If you are trying to figure out a fair rent for a Saks Fifth Avenue store in San Francisco, wouldn’t it make sense to take a look at other Saks stores, including the retailer’s flagship location in New York City?

An arbitrator trying to settle a dispute between the chain and the landlord for its Bay Area location thought this was a logical way to gather some useful information. But a trial court said the arbitrator overstepped his authority, and an appellate court recently agreed. (California Union Square v. Saks & Co.)

Saks leased the 131,000 square-foot building at 384 Post St. in San Francisco in 1991, signing a 25-year lease with options for up to five 10-year renewals. In January of 2016, Saks exercised its option to renew the lease for a 10-year term starting on Feb. 1, 2017.

The lease agreement called for a “Fair Market Rent,” which it defined as “the open market rental value” of Union Square property used for “first-class retail use.” If the parties could not agree on the rent amount, they would submit the issue to arbitration, under very specific terms spelled out in the lease document.

For example, the lease said the arbitrator could consult experts, but only in the presence of both parties, who would have the right to cross-examine them.

The agreement also required what is known as “baseball arbitration,” in which each party proposes its own rent to the arbitrator, who then must select the one that is closest to the amount the arbitrator has determined is appropriate. The arbitrator cannot pick a different figure, such as a compromise amount somewhere between the two.

Saks and its landlord selected arbitrator Jan Kleczewski to resolve the dispute.

Kleczewski proposed that the scope of his work include performing “due diligence and other analysis.” Saks objected, saying the arbitrator’s analysis and decision should be based only on evidence presented by the parties. Kleczewski agreed, and submitted a revised agreement.

The arbitrator sent an email to the parties on Feb. 15, 2017, saying he would travel to Beverly Hills to look at retail stores discussed in testimony presented at the arbitration hearing, then fly to New York City to see other stores “discussed in testimony in terms of sales volume.”

The landlord proposed an annual rent of $13.9 million, while Saks said the rent should be $6.25 million. The midpoint between these two figures was about $10.1 million. Kleczewski determined that “fair market rent” was $10.9 million. Since this was greater than the midpoint of the parties’ proposals, under the principles of “baseball arbitration,” he ruled that the annual rent for the new lease would be $13.9 million.

Kleczewski went on to explain how he reached his determination. He said the Union Square store could add a restaurant to its top floor, as the Saks store on Fifth Avenue in New York had done.

He also said the San Francisco location justified a higher rent, comparing it to a Coach store in New York where the rent was $20 million per year for a much smaller space.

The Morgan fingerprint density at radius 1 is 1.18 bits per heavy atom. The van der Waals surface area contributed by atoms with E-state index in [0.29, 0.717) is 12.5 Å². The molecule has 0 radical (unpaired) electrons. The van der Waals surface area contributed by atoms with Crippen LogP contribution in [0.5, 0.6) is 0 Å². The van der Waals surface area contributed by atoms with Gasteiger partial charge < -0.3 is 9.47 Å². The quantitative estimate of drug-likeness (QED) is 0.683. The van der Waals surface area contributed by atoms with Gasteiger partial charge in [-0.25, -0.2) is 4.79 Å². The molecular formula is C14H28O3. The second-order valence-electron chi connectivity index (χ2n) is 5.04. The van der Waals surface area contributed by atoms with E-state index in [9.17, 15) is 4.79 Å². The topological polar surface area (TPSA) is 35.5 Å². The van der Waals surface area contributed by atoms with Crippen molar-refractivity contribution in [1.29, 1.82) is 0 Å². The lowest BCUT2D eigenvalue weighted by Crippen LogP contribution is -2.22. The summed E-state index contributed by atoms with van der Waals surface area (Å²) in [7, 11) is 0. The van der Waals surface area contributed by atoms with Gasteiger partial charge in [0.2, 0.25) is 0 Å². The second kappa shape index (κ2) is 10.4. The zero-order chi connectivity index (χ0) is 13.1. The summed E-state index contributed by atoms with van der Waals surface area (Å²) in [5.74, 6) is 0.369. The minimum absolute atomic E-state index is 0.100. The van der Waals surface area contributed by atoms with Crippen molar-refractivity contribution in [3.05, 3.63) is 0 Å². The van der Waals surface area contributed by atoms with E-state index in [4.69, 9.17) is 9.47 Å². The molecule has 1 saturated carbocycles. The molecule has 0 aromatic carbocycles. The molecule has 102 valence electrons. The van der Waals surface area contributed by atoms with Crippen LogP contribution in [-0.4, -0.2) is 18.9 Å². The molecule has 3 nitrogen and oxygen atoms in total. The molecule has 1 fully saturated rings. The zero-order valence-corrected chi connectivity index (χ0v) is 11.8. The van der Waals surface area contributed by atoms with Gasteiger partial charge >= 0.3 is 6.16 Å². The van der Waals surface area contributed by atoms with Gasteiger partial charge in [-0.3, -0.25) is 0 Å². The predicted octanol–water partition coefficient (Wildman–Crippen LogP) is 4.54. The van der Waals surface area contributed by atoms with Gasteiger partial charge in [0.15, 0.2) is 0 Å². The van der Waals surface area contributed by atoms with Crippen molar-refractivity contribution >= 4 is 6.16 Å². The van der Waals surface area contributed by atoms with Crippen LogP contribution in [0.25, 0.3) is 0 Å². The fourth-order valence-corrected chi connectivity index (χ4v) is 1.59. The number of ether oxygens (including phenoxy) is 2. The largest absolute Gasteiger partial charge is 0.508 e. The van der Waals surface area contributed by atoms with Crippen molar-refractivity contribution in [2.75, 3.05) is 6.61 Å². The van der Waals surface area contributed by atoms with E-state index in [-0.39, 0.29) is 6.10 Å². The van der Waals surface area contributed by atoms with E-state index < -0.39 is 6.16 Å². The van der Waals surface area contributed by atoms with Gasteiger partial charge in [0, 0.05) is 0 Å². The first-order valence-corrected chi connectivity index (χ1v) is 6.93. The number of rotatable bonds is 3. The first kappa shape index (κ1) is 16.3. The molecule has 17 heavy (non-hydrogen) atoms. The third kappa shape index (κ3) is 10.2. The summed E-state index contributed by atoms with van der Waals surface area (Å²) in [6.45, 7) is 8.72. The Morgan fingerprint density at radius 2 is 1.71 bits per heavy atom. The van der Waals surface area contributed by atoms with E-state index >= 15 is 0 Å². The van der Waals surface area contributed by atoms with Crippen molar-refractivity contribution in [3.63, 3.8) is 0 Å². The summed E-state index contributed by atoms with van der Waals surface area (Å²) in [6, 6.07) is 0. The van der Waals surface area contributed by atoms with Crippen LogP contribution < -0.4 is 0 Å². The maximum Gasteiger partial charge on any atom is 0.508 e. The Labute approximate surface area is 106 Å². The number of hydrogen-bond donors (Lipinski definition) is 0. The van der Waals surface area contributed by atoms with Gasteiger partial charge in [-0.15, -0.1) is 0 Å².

The landlord asked the San Francisco Superior Court to confirm the arbitrator’s award. Saks objected, saying Kleczewski had violated the arbitration agreement by conducting his own due diligence and investigation by visiting the retail stores in New York City and relying on that information in reaching his decision.

The trial court agreed with Saks. It ruled that Kleczewski had exceeded the authority given to him by the lease agreement and the parties. The court vacated the award and ordered the parties to participate in a second arbitration with a different arbitrator.

The landlord appealed, asking the Court of Appeal to direct the trial court to confirm Kleczewski’s award. That was denied, and in the second arbitration the new arbitrator found in favor of Saks. The landlord then appealed.

It argued that the trial court erred by failing to “defer to the (first) arbitrator’s reasonable reading” of the arbitration agreement, and that visiting the New York stores was within Kleczewski’s authority.

The Court of Appeal again ruled against the landlord. The appellate justices noted that because arbitration is viewed as a relatively inexpensive and speedy way to resolve disputes, arbitration awards are rarely overturned by the courts.

However, “precisely because arbitrators wield such mighty and largely unchecked power,” the justices noted, courts will set aside arbitration awards “that are the product of procedural irregularities.” That includes arbitrators acting “in a manner that is not authorized by the arbitration agreement.”

The lease placed limits on Kleczewski’s authority. When he initially proposed doing more, by performing his own due diligence, the parties objected and he agreed. His mandate was to evaluate only facts and evidence presented to him “in the presence of both parties with the full right on their part to cross-examine.”

The arbitrator’s visit to New York stores, the appellate court said, was beyond the scope of his assignment. Because he relied on that information in reaching his decision, the justices said, the arbitration must be voided.

The Court of Appeal affirmed the trial court’s order vacating the first arbitration award and confirming the second one, and awarded Saks its costs on appeal.

The takeaway here is that arbitrators have a lot of power, but they can’t go beyond what’s specified in an arbitration agreement.

By Laurie Murphy